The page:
Before writing this post I made a few more enquiries, and discovered that the rock scribings had been thoroughly researched and written up in an article in Volume 10 of the Skibbereen & District Historical Society Journal, dating from 2014. The reason I had not previously discovered this was that the writers chose the local name of Lick Hill, rather than Coom Hill or the townland name (Gortshanecrone). Local knowledge is everything!

The excellent article is written by Jasper Ungoed-Thomas (whose ancestors – Wolfes – had carved their names on these walls) and Terri Kearney, who has been the Manager of the Skibbereen Heritage Centre since it opened in 2000. The Journal article is as comprehensive as you could ever need, with a full list of the names inscribed on the cave walls, together with information on those named where it is known. As an example, J Cotter, 1790 has the following entry:

. . . Cork Anglo-Protestant family, dating back to at least seventeenth century. Edward Cotter RIC during War of Independence. A Catholic branch existed by twentieth century. Edward Cotter was section commander of Bantry IRA . . .

Skibbereen and District Historical Society Journal , Volume 10 2014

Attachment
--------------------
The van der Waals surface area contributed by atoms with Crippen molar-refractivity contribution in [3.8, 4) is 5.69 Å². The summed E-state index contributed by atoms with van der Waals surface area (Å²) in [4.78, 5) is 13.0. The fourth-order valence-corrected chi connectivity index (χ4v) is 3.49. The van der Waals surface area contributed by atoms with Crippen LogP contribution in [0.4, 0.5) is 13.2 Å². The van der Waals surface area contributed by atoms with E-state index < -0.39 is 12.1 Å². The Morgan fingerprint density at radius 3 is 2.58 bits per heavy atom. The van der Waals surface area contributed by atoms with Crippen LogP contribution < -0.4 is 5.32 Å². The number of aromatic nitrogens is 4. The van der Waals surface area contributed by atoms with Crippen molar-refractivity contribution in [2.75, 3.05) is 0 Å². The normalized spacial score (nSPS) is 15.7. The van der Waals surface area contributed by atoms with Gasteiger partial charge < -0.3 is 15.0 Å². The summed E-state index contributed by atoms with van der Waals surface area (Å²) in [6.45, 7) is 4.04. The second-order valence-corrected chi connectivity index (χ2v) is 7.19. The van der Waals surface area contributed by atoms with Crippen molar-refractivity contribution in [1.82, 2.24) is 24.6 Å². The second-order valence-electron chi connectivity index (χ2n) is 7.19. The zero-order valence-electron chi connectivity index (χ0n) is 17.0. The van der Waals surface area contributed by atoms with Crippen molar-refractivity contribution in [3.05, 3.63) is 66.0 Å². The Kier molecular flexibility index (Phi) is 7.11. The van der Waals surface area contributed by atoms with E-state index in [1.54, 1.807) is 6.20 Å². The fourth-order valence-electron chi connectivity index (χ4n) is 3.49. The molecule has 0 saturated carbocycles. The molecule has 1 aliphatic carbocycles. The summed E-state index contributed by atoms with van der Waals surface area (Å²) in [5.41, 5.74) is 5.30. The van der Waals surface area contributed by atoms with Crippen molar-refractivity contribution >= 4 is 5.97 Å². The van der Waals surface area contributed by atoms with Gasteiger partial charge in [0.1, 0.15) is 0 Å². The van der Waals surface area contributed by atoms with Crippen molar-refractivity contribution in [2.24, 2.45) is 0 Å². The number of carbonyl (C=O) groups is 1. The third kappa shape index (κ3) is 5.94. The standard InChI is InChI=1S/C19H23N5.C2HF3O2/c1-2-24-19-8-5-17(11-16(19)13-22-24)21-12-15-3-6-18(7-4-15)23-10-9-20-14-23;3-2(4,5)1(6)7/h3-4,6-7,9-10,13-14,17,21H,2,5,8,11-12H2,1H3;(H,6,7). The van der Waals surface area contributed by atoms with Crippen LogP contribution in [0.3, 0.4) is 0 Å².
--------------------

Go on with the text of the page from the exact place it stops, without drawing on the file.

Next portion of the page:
The same Journal article describes well the techniques which have been employed in many of the scribings:

. . . The nature of the rock face, with its hard surface, inevitably influenced the quality of the inscriptions. From the late eighteenth century until the later twentieth century, those who wished to leave a record of their visit had little option but to carve their graffiti. It is quite easy to scratch a name, but the outcome is often difficult, if not impossible, to understand. Results which are usually, but by no mean always, easy to read can be achieved by cutting, probably with a knife. But almost certainly the fairly few very clear inscriptions were done with a sharp chisel. Presumably some visitors came prepared to inscribe their names, since proper carving is not easy; it demands time, application and skill . . .